This issue of Interstices 21 coincides with a period of crisis: a global pandemic set against a backdrop of climate change and ecological disaster. Crises, times of intense difficulty or danger, signal turning or tipping points. They are unstable moments depending on emergent conditions, at which small changes might have big effects. Crises frequently demand urgent action, but also destabilise conventional patterns of thought, generating complexity and making simple solutions improbable. Previously successful strategies seem suddenly inadequate, and sometimes a surfeit of purported solutions does not change anything at all. Crises spill over economic, national, ecological, and biological bounds to form an overwhelming milieu or predicament, rather than a collection of discrete, well-bounded problems. Even where solutions are clear (stop burning fossil fuel, vaccinate), the path to those solutions can be unexpectedly complex. On edge, people rush to find certainty in ever-hardening positions; but fixed frameworks seem to generate antagonistic camps more likely to exacerbate crises than defuse them.
These crises are bedded in the narratives of the modern capitalist project: stories of progress, human exceptionalism, individualism, and timely technical solutions. The figure of the individual innovator able to identify and overcome problems is a frequent protagonist in these stories, and architects and designers have frequently been seen (and seen themselves) in this light. Media ethnographer Stephen Jackson points to the way stories of innovation obscure the work it takes to keep the world going, and to adapt what already exists for new purposes. Redirecting attention to the work of fixing he writes,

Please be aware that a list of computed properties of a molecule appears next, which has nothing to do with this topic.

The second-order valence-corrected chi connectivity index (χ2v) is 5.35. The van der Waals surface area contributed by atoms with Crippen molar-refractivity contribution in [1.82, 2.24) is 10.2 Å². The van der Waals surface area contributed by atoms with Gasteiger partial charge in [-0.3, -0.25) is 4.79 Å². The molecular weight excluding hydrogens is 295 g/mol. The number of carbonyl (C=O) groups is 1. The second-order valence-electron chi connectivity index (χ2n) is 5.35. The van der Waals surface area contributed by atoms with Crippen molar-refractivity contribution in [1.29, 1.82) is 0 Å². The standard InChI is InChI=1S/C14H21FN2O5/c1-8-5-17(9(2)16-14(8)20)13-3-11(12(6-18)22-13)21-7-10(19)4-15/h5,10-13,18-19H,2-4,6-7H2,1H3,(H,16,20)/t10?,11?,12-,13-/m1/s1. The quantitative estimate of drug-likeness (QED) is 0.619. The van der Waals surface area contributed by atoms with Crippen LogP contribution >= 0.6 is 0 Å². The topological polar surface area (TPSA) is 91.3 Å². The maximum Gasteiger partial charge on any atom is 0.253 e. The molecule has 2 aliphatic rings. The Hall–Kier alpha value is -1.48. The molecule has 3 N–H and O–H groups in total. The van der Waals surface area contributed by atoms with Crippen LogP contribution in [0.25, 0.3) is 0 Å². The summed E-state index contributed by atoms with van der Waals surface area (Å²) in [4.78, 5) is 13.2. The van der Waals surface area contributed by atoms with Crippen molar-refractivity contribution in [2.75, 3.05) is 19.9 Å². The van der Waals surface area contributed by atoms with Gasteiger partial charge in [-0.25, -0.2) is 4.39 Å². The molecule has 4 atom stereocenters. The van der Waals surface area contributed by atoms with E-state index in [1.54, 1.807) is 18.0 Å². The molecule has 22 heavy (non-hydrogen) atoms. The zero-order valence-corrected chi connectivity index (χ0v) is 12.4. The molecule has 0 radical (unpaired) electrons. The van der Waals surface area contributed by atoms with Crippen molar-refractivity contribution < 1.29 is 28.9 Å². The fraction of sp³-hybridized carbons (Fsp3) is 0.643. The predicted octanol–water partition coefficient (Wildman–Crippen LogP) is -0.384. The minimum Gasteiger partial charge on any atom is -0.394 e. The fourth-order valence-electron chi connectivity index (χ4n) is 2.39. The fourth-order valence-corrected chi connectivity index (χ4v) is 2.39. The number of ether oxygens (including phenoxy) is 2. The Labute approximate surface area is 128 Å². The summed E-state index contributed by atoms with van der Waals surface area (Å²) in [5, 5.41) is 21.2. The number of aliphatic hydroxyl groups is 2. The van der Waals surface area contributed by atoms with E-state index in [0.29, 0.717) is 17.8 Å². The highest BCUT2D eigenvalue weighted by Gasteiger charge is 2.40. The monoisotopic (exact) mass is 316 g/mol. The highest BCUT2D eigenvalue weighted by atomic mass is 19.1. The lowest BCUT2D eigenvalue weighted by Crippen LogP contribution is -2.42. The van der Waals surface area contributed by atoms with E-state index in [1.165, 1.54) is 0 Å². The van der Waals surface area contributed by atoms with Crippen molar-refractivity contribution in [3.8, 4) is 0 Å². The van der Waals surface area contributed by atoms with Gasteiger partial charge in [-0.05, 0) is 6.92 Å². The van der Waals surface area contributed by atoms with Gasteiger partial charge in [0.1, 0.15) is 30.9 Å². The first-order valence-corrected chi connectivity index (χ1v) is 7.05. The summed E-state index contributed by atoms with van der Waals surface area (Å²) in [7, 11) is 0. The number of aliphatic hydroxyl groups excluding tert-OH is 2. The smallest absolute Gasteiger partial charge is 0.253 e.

The question is this: can repair sites and repair actors claim special insight of knowledge, by virtue of their positioning vis-à-vis the worlds of technology they engage? Can breakdown, maintenance, and repair confer special epistemic advantage in our thinking about technology? Can the fixer know and see different things — indeed, different worlds — than the better-known figures of ‘designer’ or ‘user’? (2014: 229)
Fixers, Jackson argues, engage in the “subtle arts of repair by which rich and robust lives are sustained against the weight of centrifugal odds”, occupying the fulcrum between an “always-almost-falling-apart world” and a world that is in a “constant process of fixing and creative invention, reconfiguring and reassembling” (222).
Arguably, architects and designers have tended to understand their primary work as poiēsis, “the activity in which a person brings something into being that did not exist before” (Polkinghorn, 2004: 115). But what might emerge from considering spatial and allied practices more akin to fixing, or as sympoiēsis, “making-with… worlding-with, in company” (Haraway, 2016: 115). As Donna Haraway defines it, the term indicates more than merely cooperation or collaborative strategies. It points to an underlying reality in which humans, organisms, and all manner of non-human entities “compose and decompose each other, in every scale and register of time and stuff” (97). Haraway imagines sympoiēsis as akin to making string figures:
Playing games of string figures is about giving and receiving patterns, dropping threads and failing but sometimes finding something that works, something consequential and maybe even beautiful, that wasn’t there before, of relaying connections that matter, of telling stories in hand upon hand, digit upon digit, attachment site upon attachment site, to craft conditions for finite flourishing on terra, on earth. String figures require holding still in order to receive and pass on (2016: 10).
In this issue of Interstices, we envision architecture and its related arts as the woven work of the fixer or sympoet. Facing our critical moment and drawing on the ambiguities of the verb ‘to fix’, we attend to works, spaces, and practices of composition and decomposition, reconfiguring and reassembling, improvising and empathising.